Oracle will use the compilers for versions of its software that run on the Windows and Linux operating systems using Intel 32-bit processors such as Xeon and 64-bit processors from the Itanium line, Intel said Wednesday.
Compilers translate higher-level software written by humans in languages such as C into instructions that a computer can understand. The quality of a compiler has a direct bearing on how fast compiled software runs, particularly on the Itanium family of chips.
Oracle's decision goes against the grain of most Linux programming today, which uses the open-source GCC compiler. On Windows, Microsoft's Visual Studio tools are very popular, though the software can accept Intel's compiler as a plug-in.
In addition, Intel said its new compiler, version 7.1, can create software optimized for its new Pentium M processor. The Pentium M, a chip with low power-consumption features and a part of Intel's Centrino products for wireless laptops, has differences from both the older Pentium III and the current Pentium 4 families.
Intel's C++ compiler costs $399 for Windows or Linux; the Windows and Linux compilers for the Fortran language costs $499 and $699, respectively.
Compilers are used to build not just higher-level software such as databases, but also to build foundational packages such as the operating system. But for the heart of Linux, called the kernel, it's been difficult to compile software using anything other than .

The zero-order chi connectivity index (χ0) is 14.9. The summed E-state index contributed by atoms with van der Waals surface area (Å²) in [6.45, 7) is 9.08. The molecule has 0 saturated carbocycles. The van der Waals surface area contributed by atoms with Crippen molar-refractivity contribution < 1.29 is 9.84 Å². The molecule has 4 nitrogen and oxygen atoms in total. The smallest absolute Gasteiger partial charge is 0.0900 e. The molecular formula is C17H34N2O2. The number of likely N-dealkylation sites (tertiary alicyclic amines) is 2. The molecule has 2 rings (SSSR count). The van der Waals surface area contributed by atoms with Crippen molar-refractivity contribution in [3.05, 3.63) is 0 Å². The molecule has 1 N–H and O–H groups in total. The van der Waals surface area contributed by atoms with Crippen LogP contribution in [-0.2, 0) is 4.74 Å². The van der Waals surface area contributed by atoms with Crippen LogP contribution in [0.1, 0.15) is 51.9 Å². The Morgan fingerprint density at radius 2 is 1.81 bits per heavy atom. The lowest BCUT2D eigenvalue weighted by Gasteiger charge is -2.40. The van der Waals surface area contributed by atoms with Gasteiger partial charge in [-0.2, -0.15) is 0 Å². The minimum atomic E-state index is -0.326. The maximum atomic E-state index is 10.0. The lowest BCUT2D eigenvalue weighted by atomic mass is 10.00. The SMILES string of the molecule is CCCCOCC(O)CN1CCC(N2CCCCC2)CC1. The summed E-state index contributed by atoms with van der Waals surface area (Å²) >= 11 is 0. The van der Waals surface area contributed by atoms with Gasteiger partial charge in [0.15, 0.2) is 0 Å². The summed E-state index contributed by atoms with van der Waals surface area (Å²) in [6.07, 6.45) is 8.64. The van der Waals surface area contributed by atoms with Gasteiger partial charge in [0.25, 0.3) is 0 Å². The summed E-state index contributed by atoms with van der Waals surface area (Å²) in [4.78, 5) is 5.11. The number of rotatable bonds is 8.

Intel has been working to make its own compilers more compatible with GCC so that it can respond to customers' desires to build the Linux kernel with the Intel compilers.
"Building the Linux kernel with the Intel C++ Compiler is an ongoing project at Intel. The goal is to improve GCC source compatibility and to find opportunities to improve kernel performance," Intel said in a paper on its Web site.
Version 7.0 of Intel's compiler has been used to build Linux kernels, but only with special modifications to the kernel, the paper said. Intel hopes to eliminate those modifications by modifying its compiler and by working with the Linux programming community to change some features of the kernel. For example, Intel programmers have submitted kernel patches to permit use of the Intel compiler.